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Free Radic Res. 1996 Nov;25(5):369-84.

The role of iron-sulfur clusters in in vivo hydroxyl radical production.

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Department of Biochemistry, Duke University Medical Center, Durham, NC 27710, USA.


The in vivo production of HO- requires iron ions, H2O2 and O2- or other oxidants but probably does not occur through the Haber-Weiss reaction. Instead oxidants, such as O2-, increase free iron by releasing Fe(II) from the iron-sulfur clusters of dehydratases and by interfering with the iron-sulfur clusters reassembly. Fe(II) then reduces H2O2, and in turn Fe(III) and the oxidized cluster are re-reduced by cellular reductants such as NADPH and glutathione. In this way, SOD cooperates with cellular reductants in keeping the iron-sulfur clusters intact and the rate of HO. production to a minimum. O2- and other oxidants can release iron from Fe(II)-containing enzymes as well as copper from thionein. The released Fe(III) and Cu(II) are then reduced to Fe(II) and Cu(I) and can then participate in the Fenton reaction. In mammalian cells oxidants are able to convert cytosolic aconitase into active IRE-BP, which increases the "free" iron concentration intracellularly both by decreasing the biosynthesis of ferritin and increasing biosynthesis of transferrin receptors. The biological role of the soxRS regulon of Escherichia coli, which is involved in the adaptation toward oxidative stress, is presumably to counteract the oxidative inactivation of the iron clusters and the subsequent release of iron with consequent increased rate of production of HO.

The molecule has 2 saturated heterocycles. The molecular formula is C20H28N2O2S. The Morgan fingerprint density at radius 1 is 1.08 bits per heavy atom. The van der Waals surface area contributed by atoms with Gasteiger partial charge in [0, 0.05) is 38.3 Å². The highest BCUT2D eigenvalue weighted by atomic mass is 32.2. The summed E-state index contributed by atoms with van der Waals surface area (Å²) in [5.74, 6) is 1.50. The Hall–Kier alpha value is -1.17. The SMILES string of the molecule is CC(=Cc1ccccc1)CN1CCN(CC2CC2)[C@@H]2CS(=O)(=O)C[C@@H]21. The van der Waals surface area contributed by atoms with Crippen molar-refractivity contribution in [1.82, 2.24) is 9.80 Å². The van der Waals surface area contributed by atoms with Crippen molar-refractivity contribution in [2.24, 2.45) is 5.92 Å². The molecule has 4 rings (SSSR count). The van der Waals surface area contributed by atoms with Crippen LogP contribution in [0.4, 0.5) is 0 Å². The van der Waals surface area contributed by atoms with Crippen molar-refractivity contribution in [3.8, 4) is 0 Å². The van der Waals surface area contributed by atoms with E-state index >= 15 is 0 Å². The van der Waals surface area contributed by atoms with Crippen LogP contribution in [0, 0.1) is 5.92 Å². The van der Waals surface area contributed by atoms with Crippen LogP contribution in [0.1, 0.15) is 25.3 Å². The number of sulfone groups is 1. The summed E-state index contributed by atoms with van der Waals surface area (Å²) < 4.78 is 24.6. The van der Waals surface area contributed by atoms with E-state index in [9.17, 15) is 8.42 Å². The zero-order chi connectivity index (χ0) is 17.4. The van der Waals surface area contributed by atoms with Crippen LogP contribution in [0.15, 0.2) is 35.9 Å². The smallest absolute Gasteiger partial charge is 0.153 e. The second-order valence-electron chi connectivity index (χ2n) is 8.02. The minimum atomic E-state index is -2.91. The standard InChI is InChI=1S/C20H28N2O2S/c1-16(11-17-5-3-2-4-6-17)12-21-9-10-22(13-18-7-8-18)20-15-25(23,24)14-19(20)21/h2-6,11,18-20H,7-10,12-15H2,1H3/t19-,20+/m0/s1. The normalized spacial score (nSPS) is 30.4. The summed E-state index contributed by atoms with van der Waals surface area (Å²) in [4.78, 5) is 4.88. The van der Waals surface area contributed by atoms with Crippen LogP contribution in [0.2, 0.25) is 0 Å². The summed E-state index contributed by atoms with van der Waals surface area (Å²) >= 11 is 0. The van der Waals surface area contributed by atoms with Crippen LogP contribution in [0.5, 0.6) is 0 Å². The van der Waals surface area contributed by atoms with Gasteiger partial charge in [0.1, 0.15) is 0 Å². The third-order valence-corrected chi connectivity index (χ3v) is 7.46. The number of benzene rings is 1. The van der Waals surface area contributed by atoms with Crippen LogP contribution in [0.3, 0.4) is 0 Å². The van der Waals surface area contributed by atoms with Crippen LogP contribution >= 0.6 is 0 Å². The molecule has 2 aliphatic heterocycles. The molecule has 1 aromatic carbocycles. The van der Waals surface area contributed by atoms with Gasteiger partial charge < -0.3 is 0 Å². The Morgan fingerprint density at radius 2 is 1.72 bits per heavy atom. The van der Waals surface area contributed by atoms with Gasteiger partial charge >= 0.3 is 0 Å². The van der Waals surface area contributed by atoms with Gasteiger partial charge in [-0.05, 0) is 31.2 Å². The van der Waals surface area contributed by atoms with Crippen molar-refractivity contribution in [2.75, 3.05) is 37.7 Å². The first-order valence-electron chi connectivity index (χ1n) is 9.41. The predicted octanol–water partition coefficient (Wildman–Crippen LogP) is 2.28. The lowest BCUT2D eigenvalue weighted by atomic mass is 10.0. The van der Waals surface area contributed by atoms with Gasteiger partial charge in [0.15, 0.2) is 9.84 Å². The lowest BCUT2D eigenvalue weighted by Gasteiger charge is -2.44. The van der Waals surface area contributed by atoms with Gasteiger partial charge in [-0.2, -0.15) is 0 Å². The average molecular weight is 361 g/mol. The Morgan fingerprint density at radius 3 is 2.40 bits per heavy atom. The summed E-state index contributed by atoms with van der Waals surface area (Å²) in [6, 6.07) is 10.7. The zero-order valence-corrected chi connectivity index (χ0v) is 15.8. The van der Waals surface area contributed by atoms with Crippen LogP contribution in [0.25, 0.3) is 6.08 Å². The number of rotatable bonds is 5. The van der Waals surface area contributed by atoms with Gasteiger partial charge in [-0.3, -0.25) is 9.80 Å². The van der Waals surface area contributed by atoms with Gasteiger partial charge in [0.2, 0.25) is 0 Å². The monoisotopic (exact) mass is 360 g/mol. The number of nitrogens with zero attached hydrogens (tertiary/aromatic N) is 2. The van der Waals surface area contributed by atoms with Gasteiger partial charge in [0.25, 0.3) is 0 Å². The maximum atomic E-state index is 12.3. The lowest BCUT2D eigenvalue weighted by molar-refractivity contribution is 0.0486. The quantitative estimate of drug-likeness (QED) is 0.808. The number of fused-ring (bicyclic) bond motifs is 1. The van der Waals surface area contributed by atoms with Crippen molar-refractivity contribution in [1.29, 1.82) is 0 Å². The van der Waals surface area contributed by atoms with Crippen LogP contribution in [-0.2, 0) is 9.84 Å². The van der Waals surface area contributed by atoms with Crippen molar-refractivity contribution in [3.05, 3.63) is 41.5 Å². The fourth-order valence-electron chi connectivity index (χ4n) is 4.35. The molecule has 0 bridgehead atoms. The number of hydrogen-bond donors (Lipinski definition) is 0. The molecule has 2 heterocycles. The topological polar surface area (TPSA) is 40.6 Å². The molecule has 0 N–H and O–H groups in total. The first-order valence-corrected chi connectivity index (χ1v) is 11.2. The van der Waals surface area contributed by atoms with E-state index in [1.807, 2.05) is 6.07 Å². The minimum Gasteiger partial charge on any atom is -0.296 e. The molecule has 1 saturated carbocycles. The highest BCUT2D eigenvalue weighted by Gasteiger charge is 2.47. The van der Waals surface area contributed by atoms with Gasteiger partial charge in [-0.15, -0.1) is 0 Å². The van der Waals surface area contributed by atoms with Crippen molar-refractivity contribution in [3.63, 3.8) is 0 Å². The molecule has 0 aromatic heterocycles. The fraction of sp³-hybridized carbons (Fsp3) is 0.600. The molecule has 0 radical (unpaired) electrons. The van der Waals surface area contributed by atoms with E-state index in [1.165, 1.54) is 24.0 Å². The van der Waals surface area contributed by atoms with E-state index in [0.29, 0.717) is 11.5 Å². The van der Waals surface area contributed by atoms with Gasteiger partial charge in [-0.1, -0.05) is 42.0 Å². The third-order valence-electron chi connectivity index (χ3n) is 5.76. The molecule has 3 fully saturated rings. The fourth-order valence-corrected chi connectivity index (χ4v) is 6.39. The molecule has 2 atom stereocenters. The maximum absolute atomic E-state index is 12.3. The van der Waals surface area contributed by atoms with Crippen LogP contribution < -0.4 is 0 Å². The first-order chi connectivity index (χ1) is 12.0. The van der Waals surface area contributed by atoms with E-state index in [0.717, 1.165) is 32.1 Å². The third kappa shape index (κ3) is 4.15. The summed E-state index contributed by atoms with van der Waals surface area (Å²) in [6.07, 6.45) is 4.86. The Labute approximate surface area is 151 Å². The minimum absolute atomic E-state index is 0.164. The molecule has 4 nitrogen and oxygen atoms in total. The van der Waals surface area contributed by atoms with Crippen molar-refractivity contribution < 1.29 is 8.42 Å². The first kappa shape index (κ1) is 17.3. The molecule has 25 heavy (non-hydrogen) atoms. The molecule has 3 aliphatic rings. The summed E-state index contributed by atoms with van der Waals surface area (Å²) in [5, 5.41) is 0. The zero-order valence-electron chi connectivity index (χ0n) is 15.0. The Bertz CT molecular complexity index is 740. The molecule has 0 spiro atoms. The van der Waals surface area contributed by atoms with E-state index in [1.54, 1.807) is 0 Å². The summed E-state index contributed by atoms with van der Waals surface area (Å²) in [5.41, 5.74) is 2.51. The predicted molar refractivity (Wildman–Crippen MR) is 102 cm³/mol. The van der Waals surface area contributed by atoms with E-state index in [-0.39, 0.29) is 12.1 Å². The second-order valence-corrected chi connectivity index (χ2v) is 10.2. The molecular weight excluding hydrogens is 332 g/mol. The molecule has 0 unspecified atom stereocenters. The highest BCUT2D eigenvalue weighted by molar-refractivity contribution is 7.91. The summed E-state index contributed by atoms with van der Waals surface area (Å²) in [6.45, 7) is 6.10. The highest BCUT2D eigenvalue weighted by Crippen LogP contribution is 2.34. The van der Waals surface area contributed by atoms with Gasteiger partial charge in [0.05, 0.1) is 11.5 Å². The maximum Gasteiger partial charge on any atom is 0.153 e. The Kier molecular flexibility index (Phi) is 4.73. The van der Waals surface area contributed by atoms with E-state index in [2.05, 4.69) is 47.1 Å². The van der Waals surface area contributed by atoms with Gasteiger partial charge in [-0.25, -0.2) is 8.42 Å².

[Indexed for MEDLINE]

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